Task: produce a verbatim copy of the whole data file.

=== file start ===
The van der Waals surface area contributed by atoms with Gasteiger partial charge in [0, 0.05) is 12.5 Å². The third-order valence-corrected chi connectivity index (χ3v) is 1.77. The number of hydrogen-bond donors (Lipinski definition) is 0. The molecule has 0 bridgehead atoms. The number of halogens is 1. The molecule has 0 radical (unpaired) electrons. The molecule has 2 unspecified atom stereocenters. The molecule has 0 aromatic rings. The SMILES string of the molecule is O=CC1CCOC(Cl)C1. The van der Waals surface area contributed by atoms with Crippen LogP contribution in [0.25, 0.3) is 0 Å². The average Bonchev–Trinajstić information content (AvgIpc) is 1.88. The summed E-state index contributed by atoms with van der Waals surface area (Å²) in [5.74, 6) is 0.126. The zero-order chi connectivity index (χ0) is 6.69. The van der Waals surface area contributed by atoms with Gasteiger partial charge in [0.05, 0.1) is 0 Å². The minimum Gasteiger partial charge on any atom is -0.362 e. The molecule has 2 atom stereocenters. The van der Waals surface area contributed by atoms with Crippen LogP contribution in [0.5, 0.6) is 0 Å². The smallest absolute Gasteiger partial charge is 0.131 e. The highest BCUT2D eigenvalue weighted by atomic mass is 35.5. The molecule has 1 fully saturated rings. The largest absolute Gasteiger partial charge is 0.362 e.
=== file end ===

The van der Waals surface area contributed by atoms with Gasteiger partial charge in [0, 0.05) is 12.5 Å². The third-order valence-corrected chi connectivity index (χ3v) is 1.77. The number of hydrogen-bond donors (Lipinski definition) is 0. The molecule has 0 bridgehead atoms. The number of halogens is 1. The molecule has 0 radical (unpaired) electrons. The molecule has 2 unspecified atom stereocenters. The molecule has 0 aromatic rings. The SMILES string of the molecule is O=CC1CCOC(Cl)C1. The van der Waals surface area contributed by atoms with Crippen LogP contribution in [0.25, 0.3) is 0 Å². The average Bonchev–Trinajstić information content (AvgIpc) is 1.88. The summed E-state index contributed by atoms with van der Waals surface area (Å²) in [5.74, 6) is 0.126. The zero-order chi connectivity index (χ0) is 6.69. The van der Waals surface area contributed by atoms with Gasteiger partial charge in [0.05, 0.1) is 0 Å². The minimum Gasteiger partial charge on any atom is -0.362 e. The molecule has 2 atom stereocenters. The van der Waals surface area contributed by atoms with Crippen LogP contribution in [0.5, 0.6) is 0 Å². The smallest absolute Gasteiger partial charge is 0.131 e. The highest BCUT2D eigenvalue weighted by atomic mass is 35.5. The molecule has 1 fully saturated rings. The largest absolute Gasteiger partial charge is 0.362 e.